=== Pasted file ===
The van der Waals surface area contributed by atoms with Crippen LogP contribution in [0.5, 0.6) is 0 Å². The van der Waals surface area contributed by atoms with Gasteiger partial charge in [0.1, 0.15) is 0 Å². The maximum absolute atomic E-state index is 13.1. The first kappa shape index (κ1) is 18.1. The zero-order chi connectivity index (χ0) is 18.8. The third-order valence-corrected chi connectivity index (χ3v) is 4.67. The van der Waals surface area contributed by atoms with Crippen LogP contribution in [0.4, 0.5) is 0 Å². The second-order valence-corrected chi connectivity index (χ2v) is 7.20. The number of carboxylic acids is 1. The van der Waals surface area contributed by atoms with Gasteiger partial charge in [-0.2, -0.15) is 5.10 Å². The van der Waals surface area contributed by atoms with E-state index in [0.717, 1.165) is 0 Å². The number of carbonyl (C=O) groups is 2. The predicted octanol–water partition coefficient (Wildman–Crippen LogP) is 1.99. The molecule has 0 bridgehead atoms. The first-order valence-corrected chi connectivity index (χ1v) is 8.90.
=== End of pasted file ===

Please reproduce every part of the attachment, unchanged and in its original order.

The van der Waals surface area contributed by atoms with Crippen LogP contribution in [0.5, 0.6) is 0 Å². The van der Waals surface area contributed by atoms with Gasteiger partial charge in [0.1, 0.15) is 0 Å². The maximum absolute atomic E-state index is 13.1. The first kappa shape index (κ1) is 18.1. The zero-order chi connectivity index (χ0) is 18.8. The third-order valence-corrected chi connectivity index (χ3v) is 4.67. The van der Waals surface area contributed by atoms with Crippen LogP contribution in [0.4, 0.5) is 0 Å². The second-order valence-corrected chi connectivity index (χ2v) is 7.20. The number of carboxylic acids is 1. The van der Waals surface area contributed by atoms with Gasteiger partial charge in [-0.2, -0.15) is 5.10 Å². The van der Waals surface area contributed by atoms with E-state index in [0.717, 1.165) is 0 Å². The number of carbonyl (C=O) groups is 2. The predicted octanol–water partition coefficient (Wildman–Crippen LogP) is 1.99. The molecule has 0 bridgehead atoms. The first-order valence-corrected chi connectivity index (χ1v) is 8.90.